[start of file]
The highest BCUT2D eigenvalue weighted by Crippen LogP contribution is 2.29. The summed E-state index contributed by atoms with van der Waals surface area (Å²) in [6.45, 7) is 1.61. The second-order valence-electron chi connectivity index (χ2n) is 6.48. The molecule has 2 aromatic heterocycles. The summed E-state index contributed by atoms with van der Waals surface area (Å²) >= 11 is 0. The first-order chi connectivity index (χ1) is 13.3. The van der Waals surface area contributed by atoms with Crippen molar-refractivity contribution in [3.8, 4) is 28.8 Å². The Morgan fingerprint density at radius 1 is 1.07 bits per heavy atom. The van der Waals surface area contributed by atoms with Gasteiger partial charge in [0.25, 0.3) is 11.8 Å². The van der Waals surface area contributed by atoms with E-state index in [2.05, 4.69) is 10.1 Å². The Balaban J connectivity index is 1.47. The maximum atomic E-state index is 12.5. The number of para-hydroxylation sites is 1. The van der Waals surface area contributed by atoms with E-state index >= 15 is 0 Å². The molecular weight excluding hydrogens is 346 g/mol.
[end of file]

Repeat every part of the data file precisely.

The highest BCUT2D eigenvalue weighted by Crippen LogP contribution is 2.29. The summed E-state index contributed by atoms with van der Waals surface area (Å²) in [6.45, 7) is 1.61. The second-order valence-electron chi connectivity index (χ2n) is 6.48. The molecule has 2 aromatic heterocycles. The summed E-state index contributed by atoms with van der Waals surface area (Å²) >= 11 is 0. The first-order chi connectivity index (χ1) is 13.3. The van der Waals surface area contributed by atoms with Crippen molar-refractivity contribution in [3.8, 4) is 28.8 Å². The Morgan fingerprint density at radius 1 is 1.07 bits per heavy atom. The van der Waals surface area contributed by atoms with Gasteiger partial charge in [0.25, 0.3) is 11.8 Å². The van der Waals surface area contributed by atoms with E-state index in [2.05, 4.69) is 10.1 Å². The Balaban J connectivity index is 1.47. The maximum atomic E-state index is 12.5. The number of para-hydroxylation sites is 1. The van der Waals surface area contributed by atoms with E-state index >= 15 is 0 Å². The molecular weight excluding hydrogens is 346 g/mol.